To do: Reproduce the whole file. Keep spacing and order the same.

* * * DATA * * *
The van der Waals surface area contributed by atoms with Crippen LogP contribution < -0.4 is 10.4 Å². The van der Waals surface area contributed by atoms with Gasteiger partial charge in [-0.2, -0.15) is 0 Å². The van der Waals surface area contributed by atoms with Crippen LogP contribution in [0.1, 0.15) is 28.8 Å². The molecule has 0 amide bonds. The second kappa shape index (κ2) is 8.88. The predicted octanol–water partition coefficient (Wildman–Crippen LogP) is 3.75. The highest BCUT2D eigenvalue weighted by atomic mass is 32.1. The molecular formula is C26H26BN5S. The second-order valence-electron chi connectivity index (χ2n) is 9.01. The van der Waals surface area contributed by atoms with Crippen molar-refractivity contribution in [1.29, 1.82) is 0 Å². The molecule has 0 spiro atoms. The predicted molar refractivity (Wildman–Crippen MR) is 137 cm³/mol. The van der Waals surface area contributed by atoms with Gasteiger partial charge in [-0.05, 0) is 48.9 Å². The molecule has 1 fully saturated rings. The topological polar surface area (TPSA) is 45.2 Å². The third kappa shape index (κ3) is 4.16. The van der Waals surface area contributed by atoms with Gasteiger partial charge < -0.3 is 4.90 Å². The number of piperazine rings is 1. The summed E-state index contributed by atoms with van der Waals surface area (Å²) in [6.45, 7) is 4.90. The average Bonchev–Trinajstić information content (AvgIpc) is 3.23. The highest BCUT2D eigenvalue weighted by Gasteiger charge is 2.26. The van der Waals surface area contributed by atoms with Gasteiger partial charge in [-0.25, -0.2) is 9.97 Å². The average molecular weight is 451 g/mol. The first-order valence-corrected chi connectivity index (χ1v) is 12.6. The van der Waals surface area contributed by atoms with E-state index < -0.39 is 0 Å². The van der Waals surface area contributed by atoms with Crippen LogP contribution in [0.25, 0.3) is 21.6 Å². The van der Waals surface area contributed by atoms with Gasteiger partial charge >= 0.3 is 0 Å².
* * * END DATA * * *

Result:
The van der Waals surface area contributed by atoms with Crippen LogP contribution < -0.4 is 10.4 Å². The van der Waals surface area contributed by atoms with Gasteiger partial charge in [-0.2, -0.15) is 0 Å². The van der Waals surface area contributed by atoms with Crippen LogP contribution in [0.1, 0.15) is 28.8 Å². The molecule has 0 amide bonds. The second kappa shape index (κ2) is 8.88. The predicted octanol–water partition coefficient (Wildman–Crippen LogP) is 3.75. The highest BCUT2D eigenvalue weighted by atomic mass is 32.1. The molecular formula is C26H26BN5S. The second-order valence-electron chi connectivity index (χ2n) is 9.01. The van der Waals surface area contributed by atoms with Crippen molar-refractivity contribution in [1.29, 1.82) is 0 Å². The molecule has 0 spiro atoms. The predicted molar refractivity (Wildman–Crippen MR) is 137 cm³/mol. The van der Waals surface area contributed by atoms with Gasteiger partial charge in [-0.05, 0) is 48.9 Å². The molecule has 1 fully saturated rings. The topological polar surface area (TPSA) is 45.2 Å². The third kappa shape index (κ3) is 4.16. The van der Waals surface area contributed by atoms with Gasteiger partial charge < -0.3 is 4.90 Å². The number of piperazine rings is 1. The summed E-state index contributed by atoms with van der Waals surface area (Å²) in [6.45, 7) is 4.90. The average Bonchev–Trinajstić information content (AvgIpc) is 3.23. The highest BCUT2D eigenvalue weighted by Gasteiger charge is 2.26. The van der Waals surface area contributed by atoms with Gasteiger partial charge in [-0.25, -0.2) is 9.97 Å². The average molecular weight is 451 g/mol. The first-order valence-corrected chi connectivity index (χ1v) is 12.6. The van der Waals surface area contributed by atoms with E-state index < -0.39 is 0 Å². The van der Waals surface area contributed by atoms with Crippen LogP contribution in [0.25, 0.3) is 21.6 Å². The van der Waals surface area contributed by atoms with Gasteiger partial charge >= 0.3 is 0 Å².